Cast iron cookware is Americana. Cast iron cookware links us to our culinary past. Because of its enduring strength and practicality, a number of collector pieces remain from the civil war and America’s westward expansion. Just like cooking over an open fire, cast iron cookware is an excellent choice for cooking in a wood-burning oven. For hundreds of years, cooks have used cast iron utensils for high heat cooking. It’s tough, reliable, and cherished–Wagners and Griswolds are collector’s items.
Why use cast iron cookware today?
Cast iron cookware withstands high heat without warping—making it a consistent and dependable material for cooking over a wide temperature range. It’s heavy and withstands banging, stacking, and rough treatment. It retains heat, making it a good choice for stew and bean pots. It’s highly radiating so cornbread and biscuits baked in cast iron skillets cook evenly. The seasoning on cast iron cookware contributes to food flavor. All of these characteristics make cast iron cookware ideal for cooking in a wood-burning oven. (Check out our blog on making Chicago-style deep dish pizza in a cast iron pan.)
To season or not to season?
That’s really not a question. You have to season a cast iron skillet to build up a non-stick surface. With proper seasoning, skillets develop a layer of polymerized oil that adheres to the surface of the pan. When properly seasoned and heated, they are consistently non-stick and are frequently passed down through generations. However, don’t expect it to be Teflon which can handle delicate protein started in a cold pan with minimal fat.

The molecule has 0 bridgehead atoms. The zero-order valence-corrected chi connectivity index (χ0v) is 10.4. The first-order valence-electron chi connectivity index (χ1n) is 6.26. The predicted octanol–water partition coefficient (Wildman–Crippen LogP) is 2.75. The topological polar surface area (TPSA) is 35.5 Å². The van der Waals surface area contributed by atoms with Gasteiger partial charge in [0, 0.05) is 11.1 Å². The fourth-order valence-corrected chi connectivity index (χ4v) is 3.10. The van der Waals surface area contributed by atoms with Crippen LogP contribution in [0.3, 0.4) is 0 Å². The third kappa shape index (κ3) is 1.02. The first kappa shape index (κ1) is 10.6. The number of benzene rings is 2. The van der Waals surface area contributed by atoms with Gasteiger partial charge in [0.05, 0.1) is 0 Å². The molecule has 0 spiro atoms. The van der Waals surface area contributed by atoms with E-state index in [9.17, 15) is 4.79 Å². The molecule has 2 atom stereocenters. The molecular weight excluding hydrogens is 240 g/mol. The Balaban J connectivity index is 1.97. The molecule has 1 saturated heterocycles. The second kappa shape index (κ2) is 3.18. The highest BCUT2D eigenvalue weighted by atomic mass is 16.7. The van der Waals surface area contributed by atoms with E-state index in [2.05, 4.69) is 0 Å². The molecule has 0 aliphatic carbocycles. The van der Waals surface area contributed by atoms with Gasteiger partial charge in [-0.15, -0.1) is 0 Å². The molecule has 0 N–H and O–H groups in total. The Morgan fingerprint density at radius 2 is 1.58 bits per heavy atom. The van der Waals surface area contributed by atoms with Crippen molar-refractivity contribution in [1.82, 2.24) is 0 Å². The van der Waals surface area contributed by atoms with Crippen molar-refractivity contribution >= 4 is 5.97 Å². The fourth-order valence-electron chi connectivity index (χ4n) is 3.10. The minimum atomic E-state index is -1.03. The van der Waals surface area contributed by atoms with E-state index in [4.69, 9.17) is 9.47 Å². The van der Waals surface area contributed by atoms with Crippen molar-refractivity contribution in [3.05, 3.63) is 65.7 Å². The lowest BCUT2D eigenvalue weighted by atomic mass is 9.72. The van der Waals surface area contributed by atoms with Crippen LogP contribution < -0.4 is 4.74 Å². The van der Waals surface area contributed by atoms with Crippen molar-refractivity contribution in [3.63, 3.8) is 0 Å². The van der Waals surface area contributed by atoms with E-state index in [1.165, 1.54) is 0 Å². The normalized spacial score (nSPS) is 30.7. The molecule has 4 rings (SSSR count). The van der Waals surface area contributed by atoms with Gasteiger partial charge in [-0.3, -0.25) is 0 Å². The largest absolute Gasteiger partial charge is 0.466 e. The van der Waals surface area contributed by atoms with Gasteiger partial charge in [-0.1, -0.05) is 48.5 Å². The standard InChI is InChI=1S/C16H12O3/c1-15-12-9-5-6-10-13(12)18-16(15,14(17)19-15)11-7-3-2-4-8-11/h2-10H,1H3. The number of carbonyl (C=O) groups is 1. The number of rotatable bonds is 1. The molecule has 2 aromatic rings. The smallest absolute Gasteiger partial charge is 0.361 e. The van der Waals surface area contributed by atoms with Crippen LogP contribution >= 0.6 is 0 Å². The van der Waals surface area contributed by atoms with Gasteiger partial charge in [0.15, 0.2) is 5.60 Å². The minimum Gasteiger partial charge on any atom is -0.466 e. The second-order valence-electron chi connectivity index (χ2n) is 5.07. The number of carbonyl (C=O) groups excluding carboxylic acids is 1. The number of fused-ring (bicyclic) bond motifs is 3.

On the stove top, cast iron cookware tends to heat unevenly. You deal with this by slowly pre-heating the utensil so the edges have a chance to catch up with the center before searing, sautéing, or frying. Uneven heating is less of a problem in a wood-fired oven because cooking utensils are surrounded by energy from the fire, the walls, the vault, and the entire bottom of the cookware is in contact with the oven floor. Surfaces heat quickly and evenly. And once cast iron cookware gets hot, it stays hot! When cooking steak, I like to preheat my cast iron cookware while the fire is heating the oven. By the time I’m ready to cook, the cast iron surface creates a beautiful sear.
The Lodge manufacturing company, founded in l896, is the oldest American cast iron cookware company in continuous operation. Wagner and Griswold cast iron utensils are collector items because the companies are no longer in business. Several new American manufacturers have begun producing cast iron cookware in the last few years: Borough Furnace in NY, FINEX in Portland, and Peter Huntley’s recent Kickstarter Stargazer in NJ.
Dedicated cast iron cookware devotees (like the folks on Cast Iron Chaos) debate the best manufacturers but many feel that “when it comes to quality cookware, the best in the world still comes from the United States of America” and note that good Asian cast iron can be purchased from importers such as Bayou, Camp Chef, Coleman, Old Mountain, and Texsport.
Seasoning Cast Iron Cookware
Much of the cast iron cookware today is sold pre-seasoned. That saves some time, but doesn’t eliminate the need to continue to season (and re-season) your cast iron cookware. Most people agree on the basics: wash gently when necessary. Dry immediately, possibly with some added heat. Rub in oil. Battles rage over the type of oil, when and how much to heat, etc. A wood-burning oven provides steady heat for hours, so you can wash up your cast iron cookware, rub in some oil and slide it in the oven to heat and cool along with the firebrick.
Photo credits to Sarah Harper for cast iron cookware and wood-fired egg photos.